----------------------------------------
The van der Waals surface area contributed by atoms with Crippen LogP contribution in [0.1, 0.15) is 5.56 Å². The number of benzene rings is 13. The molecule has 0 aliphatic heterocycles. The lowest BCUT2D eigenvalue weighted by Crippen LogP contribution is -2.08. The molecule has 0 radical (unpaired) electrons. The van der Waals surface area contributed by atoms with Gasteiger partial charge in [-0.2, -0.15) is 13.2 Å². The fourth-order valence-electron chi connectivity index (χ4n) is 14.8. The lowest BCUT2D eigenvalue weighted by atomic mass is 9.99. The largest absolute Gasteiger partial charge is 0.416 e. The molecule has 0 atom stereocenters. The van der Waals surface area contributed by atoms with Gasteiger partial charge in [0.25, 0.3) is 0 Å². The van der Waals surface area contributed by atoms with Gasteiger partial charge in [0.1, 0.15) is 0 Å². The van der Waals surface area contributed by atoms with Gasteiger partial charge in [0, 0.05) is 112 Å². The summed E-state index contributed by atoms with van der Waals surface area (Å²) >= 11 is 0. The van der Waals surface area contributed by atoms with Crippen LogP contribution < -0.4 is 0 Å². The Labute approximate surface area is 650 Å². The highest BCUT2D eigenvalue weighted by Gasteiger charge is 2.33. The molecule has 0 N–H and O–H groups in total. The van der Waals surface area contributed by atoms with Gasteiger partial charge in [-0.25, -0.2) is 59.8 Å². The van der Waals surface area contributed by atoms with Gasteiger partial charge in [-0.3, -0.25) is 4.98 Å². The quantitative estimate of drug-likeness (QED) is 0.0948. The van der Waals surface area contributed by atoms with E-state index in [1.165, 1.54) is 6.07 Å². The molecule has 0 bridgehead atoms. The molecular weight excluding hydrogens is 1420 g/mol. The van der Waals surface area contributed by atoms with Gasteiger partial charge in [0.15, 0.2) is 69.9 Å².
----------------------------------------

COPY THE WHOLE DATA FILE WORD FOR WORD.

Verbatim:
The van der Waals surface area contributed by atoms with Crippen LogP contribution in [0.1, 0.15) is 5.56 Å². The number of benzene rings is 13. The molecule has 0 aliphatic heterocycles. The lowest BCUT2D eigenvalue weighted by Crippen LogP contribution is -2.08. The molecule has 0 radical (unpaired) electrons. The van der Waals surface area contributed by atoms with Gasteiger partial charge in [-0.2, -0.15) is 13.2 Å². The fourth-order valence-electron chi connectivity index (χ4n) is 14.8. The lowest BCUT2D eigenvalue weighted by atomic mass is 9.99. The largest absolute Gasteiger partial charge is 0.416 e. The molecule has 0 atom stereocenters. The van der Waals surface area contributed by atoms with Gasteiger partial charge in [0.25, 0.3) is 0 Å². The van der Waals surface area contributed by atoms with Gasteiger partial charge in [0.1, 0.15) is 0 Å². The van der Waals surface area contributed by atoms with Gasteiger partial charge in [0, 0.05) is 112 Å². The summed E-state index contributed by atoms with van der Waals surface area (Å²) >= 11 is 0. The van der Waals surface area contributed by atoms with Crippen LogP contribution < -0.4 is 0 Å². The Labute approximate surface area is 650 Å². The highest BCUT2D eigenvalue weighted by Gasteiger charge is 2.33. The molecule has 0 N–H and O–H groups in total. The van der Waals surface area contributed by atoms with Gasteiger partial charge in [-0.25, -0.2) is 59.8 Å². The van der Waals surface area contributed by atoms with Gasteiger partial charge in [-0.3, -0.25) is 4.98 Å². The quantitative estimate of drug-likeness (QED) is 0.0948. The van der Waals surface area contributed by atoms with E-state index in [1.165, 1.54) is 6.07 Å². The molecule has 0 bridgehead atoms. The molecular weight excluding hydrogens is 1420 g/mol. The van der Waals surface area contributed by atoms with Gasteiger partial charge in [0.15, 0.2) is 69.9 Å².